The New York Times was one of many who put Munley on the front page and declared that she was the person who nailed Hasan. Its headline: "She ran to gunfire, and ended it." It said flatly that she "brought down the gunman." To its credit: The Times much later did help bring out the truth.

    Most news outlets for days labeled Munley "the" (singular) Fort Hood hero. It wasn't until two days ago that Sgt.Todd got feature billing, although in a secondary role. Now, in the past day, he is finally getting his due as the original account begins to fall away.

    What else will turn out false about Fort Hood claims from military, e.g. the "Allahu Akbar" shouts?

    Yes, Munley is a hero for facing the bullets. And, no, this isn't another Jessica Lynch case, but it does have some disturbing similarities.

    Plus: Just coincidence that a white woman got the credit over a black male? We'll soon find out.


    Greg Mitchell: Massive Media Fail: Female Cop Did Not Bring Down Fort Hood Killer

    This is exactly why I don't believe everything I read or hear from the MSM. It's not just Faux News that reports bullshit, exaggerations, and outright lies. Our media is about as reliable as TASS.
    Last edited by witchcurlgirl; November 12th, 2009 at 02:28 PM.
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    Quote Originally Posted by cupcake View Post
    They HATE us. They are NEVER going to like us. We need to get out of the Middle East and let them fight amongst themselves. They hate us for being there . They hate our interferance. Im livid that lives were lost because this Man was protected because he is a Muslim. Extreme Muslim on a mission. They know he was on a mission. They dropped the ball bigtime. No what about all of the other Jihads in this country who want us dead. This group is growing right under our nose!!!
    Couldn't agree more. We need to get the hell out of the ME and let them sort it all out by themselves.

    I think this guy was protected because he spoke Arabic. We are hurting for native Arabic speakers in our armed forces as well as in the CIA.

    Granted, a gay Arabic speaker will be fired immeadiately. But they will keep this idiot, despite all the warning signs, because he's straight. Maybe we need to re-assess our policies?

    Also, religions tend to create triggers - We will protect our faith to the death! John Travolta said in an A&E interview that he would fight in defense of $cientology any way he could. The Book of Mormon is extremely heavy with righteous violence, racism, and wars for god. A big part of the LDS faith is blood atonement for the sinners (whoever that is for the moment.)

    Islam seems to have the best triggers in the world today. It's really scary. I can't get my head around it - so foreign to me. I'm not sure I want to understand how women can be killed for immodesty and unbelievers tortured.

    We in the USA don't really have the same threat level from Islam as Europe does. Britain scares me, lots of tensions there from many sides. I don't go there much anymore.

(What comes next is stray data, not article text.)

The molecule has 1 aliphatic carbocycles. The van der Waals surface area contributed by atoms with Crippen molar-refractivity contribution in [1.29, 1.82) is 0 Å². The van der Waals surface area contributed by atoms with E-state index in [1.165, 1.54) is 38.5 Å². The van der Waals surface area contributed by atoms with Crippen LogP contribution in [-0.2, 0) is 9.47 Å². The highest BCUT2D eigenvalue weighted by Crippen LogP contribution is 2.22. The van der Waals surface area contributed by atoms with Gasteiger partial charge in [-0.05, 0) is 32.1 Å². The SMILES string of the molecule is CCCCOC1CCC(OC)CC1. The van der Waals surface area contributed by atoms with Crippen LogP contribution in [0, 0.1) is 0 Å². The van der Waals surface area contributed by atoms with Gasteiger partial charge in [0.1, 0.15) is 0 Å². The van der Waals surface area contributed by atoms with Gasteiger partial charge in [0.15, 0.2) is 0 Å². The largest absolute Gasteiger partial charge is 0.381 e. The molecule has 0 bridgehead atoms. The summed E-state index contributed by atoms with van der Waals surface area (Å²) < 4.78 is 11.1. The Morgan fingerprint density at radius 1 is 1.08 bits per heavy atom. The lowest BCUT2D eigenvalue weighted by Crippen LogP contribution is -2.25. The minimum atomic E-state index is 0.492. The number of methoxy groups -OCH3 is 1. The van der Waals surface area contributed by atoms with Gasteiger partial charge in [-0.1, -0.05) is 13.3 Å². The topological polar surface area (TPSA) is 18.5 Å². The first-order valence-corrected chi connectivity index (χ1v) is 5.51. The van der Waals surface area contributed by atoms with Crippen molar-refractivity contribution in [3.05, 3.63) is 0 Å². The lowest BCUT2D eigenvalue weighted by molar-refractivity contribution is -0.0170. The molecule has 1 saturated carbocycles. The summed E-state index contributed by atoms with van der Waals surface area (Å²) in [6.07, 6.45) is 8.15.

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  15. #180
    Elite Member Cali's Avatar
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    Quote Originally Posted by olivia View Post
    I think this guy was protected because he spoke Arabic. We are hurting for native Arabic speakers in our armed forces as well as in the CIA.
    No, they didn't. There are several accounts that say his Arabic was shit.
    One:
    Fort Hood suspect Nidal Malik Hasan seemed 'cool, calm, religious' - CNN.com

    Like I said earlier, it goes back to the Army paying for his medical education. They gave this guy 12 yrs of education and they were going to get every year of payback out of him that he owed. Especially as an MD and a mental health professional- they don't let those professions seperate from the service easily. They probably would have given this guy anything he wanted if he signed up to do 20 yrs.

    Quote Originally Posted by celeb_2006 View Post
    As others have touched upon, if some person went on stage and gave a presentation on neo nazi groups, how great they are, and of killing minorities and using racial slurs, even before the presentation was over the person would be thrashed off the stage and charged with violation of whatever UCMJ's there are.
    The ONLY rationale I can come up with for allowing him to make those presentations is this: it could conceivably be educational for non-Muslim military psychiatrists to learn the perspective of the people we are at war with. It could conceivably help them to be a better counselor and doctor to their soldier patients, just in terms of helping them understand why XYZ happened.

    Did you guys see this? The Washington Post published his presentation- I haven't looked at it yet:

    Hasan on Islam - washingtonpost.com

    ETA- I like how this guy is an MD and he can't even put together a PowerPoint without spelling / grammar errors. See: 'My' instead of 'by'; 'through' instead of 'threw'; "if" instead of "is"

    ETA 2: Jeezus! Almost 40 slides of Koran quotes! Overkill. I can see how this presentation started out to be good in theory but in reality it became something else. Although honestly, it isn't as bad/extreme as I was thinking.

    And WTF- did Islam really 'abrogate' their earlier peaceful texts?!
    Last edited by Cali; November 12th, 2009 at 05:04 PM.